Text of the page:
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Judy Garland Is No Longer Considered A “Gay Icon.” That’s A Good Thing.

I still remember when I first came out. It was 1988, I was 19 and the world was both a wondrous and scary place for gay men.

If the modern-day gay movement had started in the late sixties with the Big Bang of drag queens rioting at the Stonewall Inn (I still think that’s a rather exaggerated claim, but more on that some other time), the gay men of the 70s had taken that and turned it into a universe of gay culture, art, music and social trends and traditions. No longer hiding in mafia-run bars with no running water or proper fire exits, gay men now proudly ruled the streets of Greenwich Village in New York, The Castro in San Francisco and West Hollywood in Los Angeles. My own new-found home of Toronto had an area called periodically “Mollywood” (after Alexander Wood, the man who had originally owned the land it stood on), Vaseline Tower (after the phallically-shaped and unfortunately-named “Village Green Tower” on Alexander Street) or Boy’s Town. It stretched down Church Street between Bloor and College Streets with the intersection of Church and Wellesley at the epicenter and became a bustle of activity for the gay community for years.

But it wasn’t all rosy.

It was, after all, 1987 and HIV was ravaging the gay men half a generation ahead of my peers and me, the American (and to a lesser extent, Canadian) political right had discovered that cashing in on the fear of “AIDS” and the gay men who were hell-bent on giving it to your kids was a lucrative industry.

Going to gay bars was both exciting and maybe just a touch jarring if you took everything in.

Komrad’s, my favorite dance hangout, was packed to the rafters from 9PM every night until long after the other bars closed. Young gay men (the drinking age in Toronto was 19), exploded with a new-found sexual energy and freedom. We’d date, hook up with our friends and guys we met while hanging on the “famous steps” outside The Second Cup, a coffee place on Church Street. Up the street half a block, we’d maybe get dangerous and meet anonymous sex partners in the shadows of Cawthra Park. The internet was still just a way for college students and government employees to access text files. There was no such thing as a hookup website. No cell phone apps to GPS the closest horny guy. Fuck that, we didn’t even have cell phones (there were car phones but only ultra-rich douchebags and pimps had those).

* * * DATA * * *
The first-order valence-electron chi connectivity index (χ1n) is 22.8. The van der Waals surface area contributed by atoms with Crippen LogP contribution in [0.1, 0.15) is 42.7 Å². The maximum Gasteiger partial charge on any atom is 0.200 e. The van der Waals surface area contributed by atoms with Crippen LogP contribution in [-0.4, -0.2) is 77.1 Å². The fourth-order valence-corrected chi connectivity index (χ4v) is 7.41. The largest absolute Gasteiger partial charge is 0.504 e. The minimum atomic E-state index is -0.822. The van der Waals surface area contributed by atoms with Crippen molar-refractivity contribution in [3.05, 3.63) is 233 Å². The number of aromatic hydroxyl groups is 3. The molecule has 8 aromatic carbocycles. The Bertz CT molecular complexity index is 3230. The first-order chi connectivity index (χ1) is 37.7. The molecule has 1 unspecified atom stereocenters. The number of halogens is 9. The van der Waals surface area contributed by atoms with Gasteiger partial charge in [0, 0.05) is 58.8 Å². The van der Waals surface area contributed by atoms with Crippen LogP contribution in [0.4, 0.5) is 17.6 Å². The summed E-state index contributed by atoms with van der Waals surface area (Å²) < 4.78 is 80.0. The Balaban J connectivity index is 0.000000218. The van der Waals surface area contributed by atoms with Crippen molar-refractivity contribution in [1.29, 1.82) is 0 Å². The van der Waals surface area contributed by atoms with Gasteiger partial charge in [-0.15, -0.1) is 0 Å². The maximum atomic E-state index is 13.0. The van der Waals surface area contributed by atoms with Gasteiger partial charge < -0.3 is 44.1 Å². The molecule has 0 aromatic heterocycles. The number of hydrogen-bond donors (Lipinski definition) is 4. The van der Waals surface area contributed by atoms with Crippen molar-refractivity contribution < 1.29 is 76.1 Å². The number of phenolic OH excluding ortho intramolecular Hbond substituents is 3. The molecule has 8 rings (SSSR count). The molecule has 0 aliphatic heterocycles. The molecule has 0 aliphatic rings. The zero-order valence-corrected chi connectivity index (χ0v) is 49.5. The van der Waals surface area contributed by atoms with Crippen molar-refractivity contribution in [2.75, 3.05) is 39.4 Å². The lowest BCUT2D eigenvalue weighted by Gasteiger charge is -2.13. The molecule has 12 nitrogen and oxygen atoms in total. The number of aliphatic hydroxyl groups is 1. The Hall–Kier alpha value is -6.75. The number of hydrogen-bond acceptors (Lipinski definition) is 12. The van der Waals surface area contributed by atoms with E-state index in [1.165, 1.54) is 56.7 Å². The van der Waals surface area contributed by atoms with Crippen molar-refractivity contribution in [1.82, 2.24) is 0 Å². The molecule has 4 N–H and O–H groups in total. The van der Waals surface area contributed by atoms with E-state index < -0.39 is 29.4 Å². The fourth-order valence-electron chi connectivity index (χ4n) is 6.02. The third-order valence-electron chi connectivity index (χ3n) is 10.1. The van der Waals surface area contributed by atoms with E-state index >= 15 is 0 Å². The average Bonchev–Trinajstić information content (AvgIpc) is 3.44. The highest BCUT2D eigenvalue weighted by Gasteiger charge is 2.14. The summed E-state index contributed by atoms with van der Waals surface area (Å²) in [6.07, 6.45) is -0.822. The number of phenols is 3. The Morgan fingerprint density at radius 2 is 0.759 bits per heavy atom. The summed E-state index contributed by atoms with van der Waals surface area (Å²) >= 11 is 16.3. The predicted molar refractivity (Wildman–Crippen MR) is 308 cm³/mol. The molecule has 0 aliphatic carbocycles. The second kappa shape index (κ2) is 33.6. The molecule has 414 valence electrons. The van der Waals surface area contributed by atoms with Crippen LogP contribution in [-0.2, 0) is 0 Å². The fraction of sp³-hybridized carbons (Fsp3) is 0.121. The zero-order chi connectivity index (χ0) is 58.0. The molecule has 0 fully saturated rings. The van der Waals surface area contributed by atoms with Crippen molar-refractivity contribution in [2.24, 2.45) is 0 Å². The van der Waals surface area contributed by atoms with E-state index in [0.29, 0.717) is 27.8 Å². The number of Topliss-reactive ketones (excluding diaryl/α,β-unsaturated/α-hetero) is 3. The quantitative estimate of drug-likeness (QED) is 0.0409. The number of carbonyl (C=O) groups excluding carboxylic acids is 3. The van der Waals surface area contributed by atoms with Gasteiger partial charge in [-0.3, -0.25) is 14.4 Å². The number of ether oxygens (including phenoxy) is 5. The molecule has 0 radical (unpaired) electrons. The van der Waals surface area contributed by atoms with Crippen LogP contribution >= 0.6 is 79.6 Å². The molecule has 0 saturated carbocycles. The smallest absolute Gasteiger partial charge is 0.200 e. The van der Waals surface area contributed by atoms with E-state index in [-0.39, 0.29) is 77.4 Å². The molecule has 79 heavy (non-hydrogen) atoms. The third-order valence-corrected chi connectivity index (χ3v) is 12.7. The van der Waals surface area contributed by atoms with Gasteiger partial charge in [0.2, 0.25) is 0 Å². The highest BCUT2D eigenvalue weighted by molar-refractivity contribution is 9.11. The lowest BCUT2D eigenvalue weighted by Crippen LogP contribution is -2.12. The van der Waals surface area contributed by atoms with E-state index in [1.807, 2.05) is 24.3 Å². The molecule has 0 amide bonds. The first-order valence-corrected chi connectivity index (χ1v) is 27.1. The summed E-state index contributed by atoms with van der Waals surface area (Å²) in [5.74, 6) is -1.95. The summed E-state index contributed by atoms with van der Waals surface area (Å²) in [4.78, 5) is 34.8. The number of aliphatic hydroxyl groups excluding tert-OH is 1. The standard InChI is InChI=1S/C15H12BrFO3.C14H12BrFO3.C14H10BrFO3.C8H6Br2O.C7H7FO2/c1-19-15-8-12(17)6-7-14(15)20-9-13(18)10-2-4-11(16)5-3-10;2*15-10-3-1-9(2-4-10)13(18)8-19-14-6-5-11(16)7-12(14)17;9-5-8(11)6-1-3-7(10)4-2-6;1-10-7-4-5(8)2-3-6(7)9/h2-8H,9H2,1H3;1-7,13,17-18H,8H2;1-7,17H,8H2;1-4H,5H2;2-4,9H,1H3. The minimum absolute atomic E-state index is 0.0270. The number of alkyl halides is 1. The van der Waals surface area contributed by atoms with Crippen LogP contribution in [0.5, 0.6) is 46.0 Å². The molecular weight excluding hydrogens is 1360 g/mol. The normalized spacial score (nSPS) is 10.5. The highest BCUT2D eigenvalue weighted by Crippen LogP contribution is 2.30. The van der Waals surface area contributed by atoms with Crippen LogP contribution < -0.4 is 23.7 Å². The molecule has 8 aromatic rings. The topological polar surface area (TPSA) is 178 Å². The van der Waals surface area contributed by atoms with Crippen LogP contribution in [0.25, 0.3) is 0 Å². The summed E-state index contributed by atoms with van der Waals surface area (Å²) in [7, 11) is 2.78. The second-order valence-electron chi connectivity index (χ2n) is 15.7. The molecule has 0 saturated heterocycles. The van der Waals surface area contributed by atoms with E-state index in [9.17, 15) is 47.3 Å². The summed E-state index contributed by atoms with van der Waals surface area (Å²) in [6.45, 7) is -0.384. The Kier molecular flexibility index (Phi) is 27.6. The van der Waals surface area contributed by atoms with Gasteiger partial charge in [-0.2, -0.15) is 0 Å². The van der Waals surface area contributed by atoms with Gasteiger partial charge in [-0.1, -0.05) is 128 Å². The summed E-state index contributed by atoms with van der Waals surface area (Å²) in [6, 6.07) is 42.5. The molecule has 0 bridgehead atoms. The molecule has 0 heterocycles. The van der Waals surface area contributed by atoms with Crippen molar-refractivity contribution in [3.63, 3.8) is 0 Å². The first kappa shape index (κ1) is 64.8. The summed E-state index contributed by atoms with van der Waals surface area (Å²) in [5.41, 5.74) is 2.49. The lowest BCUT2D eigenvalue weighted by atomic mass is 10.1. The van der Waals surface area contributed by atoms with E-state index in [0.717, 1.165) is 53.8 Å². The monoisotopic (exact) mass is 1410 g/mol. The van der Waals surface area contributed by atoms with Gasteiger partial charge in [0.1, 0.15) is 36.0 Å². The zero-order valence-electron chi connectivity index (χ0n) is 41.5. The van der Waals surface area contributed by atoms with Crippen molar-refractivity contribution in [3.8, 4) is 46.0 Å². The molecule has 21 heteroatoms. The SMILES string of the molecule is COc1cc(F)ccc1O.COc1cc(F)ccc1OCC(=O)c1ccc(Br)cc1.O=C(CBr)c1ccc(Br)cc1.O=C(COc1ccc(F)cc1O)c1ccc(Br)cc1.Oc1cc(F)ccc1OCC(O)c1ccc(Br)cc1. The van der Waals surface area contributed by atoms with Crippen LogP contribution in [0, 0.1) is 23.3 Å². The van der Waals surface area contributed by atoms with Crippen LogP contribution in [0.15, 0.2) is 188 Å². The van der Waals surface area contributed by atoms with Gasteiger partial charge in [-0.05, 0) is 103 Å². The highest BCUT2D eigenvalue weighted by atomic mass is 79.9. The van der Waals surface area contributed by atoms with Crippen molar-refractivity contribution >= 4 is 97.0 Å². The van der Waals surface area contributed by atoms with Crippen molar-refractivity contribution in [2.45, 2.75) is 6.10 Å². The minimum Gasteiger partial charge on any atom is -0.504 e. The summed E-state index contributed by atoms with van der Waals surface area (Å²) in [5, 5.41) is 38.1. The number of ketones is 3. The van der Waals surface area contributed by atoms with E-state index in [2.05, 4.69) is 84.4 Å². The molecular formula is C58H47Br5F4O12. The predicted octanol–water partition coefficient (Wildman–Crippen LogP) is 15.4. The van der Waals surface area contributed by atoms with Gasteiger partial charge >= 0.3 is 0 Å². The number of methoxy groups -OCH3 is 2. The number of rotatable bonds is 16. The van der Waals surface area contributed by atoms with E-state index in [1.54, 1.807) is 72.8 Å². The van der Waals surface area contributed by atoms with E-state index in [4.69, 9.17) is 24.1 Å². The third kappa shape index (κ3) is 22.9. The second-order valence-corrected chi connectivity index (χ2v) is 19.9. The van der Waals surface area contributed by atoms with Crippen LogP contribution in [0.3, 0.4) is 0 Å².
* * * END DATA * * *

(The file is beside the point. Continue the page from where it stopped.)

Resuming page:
If you wanted to get laid or make friends or even find out what your friends were up to… you had to go out.

And out we went. Just about every night. To dance, to get laid, to make friends or just feel a connection to the vibrant gay community that made the neighborhood reverberate at all hours. Even to just sit around with my circle of close buddies over a beer and a shared plate of nacho chips.

But if you really looked around, you’d notice something. Something a bit off. Something missing.

There were a lot of men my age, 18-25. And there were plenty of mature men in their 40s and above. But there was an odd black hole that occupied the gap. Very few men mid-twenties to late thirties. Many, sadly, had died of AIDS and the rest were either in hiding, had raced back into the closet and the suburbs or were just unable to take the loss of their friends and peers and didn’t venture out.

Many of the men who’d created the culture weren’t around to enjoy it. Those of us looking for role models had to look not one but two generations back. Those of us who were coming out in the late 80s had our own pop idols. Madonna, George Michael, Kylie Minogue, Rick Astley, Taylor Dane and Lisa Stansfield ruled our dance floors and poured out of our beach boom boxes. The older men were uninterested in our music. They preferred the songs of the more classic Broadway divas like Barbra Streisand, Bette Midler and of course Judy Garland.

The old guys LOVED Judy Garland. Of course they did.

When they had come out 20 or so years earlier, Judy was still alive, still one of the most popular female pop singers ever, and her “crying on the inside while joyously singing and smiling on the outside” style was in lockstep with a generation of gay men who, in the 60s, had to live a life of public hetero-normalism while keeping their dark, sexual secrets hidden from public view.